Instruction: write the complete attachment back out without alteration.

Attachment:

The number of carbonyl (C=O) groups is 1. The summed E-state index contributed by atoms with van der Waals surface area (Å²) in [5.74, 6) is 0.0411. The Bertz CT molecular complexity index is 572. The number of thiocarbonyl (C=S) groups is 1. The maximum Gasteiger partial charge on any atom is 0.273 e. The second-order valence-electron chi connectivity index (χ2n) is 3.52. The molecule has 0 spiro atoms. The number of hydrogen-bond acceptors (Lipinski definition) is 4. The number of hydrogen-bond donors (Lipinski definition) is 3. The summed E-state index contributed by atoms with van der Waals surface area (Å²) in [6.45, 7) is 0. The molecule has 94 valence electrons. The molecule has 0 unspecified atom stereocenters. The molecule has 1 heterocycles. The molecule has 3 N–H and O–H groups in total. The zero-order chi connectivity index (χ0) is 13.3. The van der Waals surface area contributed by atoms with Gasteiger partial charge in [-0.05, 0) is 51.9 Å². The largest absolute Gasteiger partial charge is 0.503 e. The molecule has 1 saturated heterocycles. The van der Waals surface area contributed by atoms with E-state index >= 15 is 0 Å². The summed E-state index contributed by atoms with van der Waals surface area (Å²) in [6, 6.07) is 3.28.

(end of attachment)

The number of carbonyl (C=O) groups is 1. The summed E-state index contributed by atoms with van der Waals surface area (Å²) in [5.74, 6) is 0.0411. The Bertz CT molecular complexity index is 572. The number of thiocarbonyl (C=S) groups is 1. The maximum Gasteiger partial charge on any atom is 0.273 e. The second-order valence-electron chi connectivity index (χ2n) is 3.52. The molecule has 0 spiro atoms. The number of hydrogen-bond acceptors (Lipinski definition) is 4. The number of hydrogen-bond donors (Lipinski definition) is 3. The summed E-state index contributed by atoms with van der Waals surface area (Å²) in [6.45, 7) is 0. The molecule has 94 valence electrons. The molecule has 0 unspecified atom stereocenters. The molecule has 1 heterocycles. The molecule has 3 N–H and O–H groups in total. The zero-order chi connectivity index (χ0) is 13.3. The van der Waals surface area contributed by atoms with Gasteiger partial charge in [-0.05, 0) is 51.9 Å². The largest absolute Gasteiger partial charge is 0.503 e. The molecule has 1 saturated heterocycles. The van der Waals surface area contributed by atoms with E-state index >= 15 is 0 Å². The summed E-state index contributed by atoms with van der Waals surface area (Å²) in [6, 6.07) is 3.28.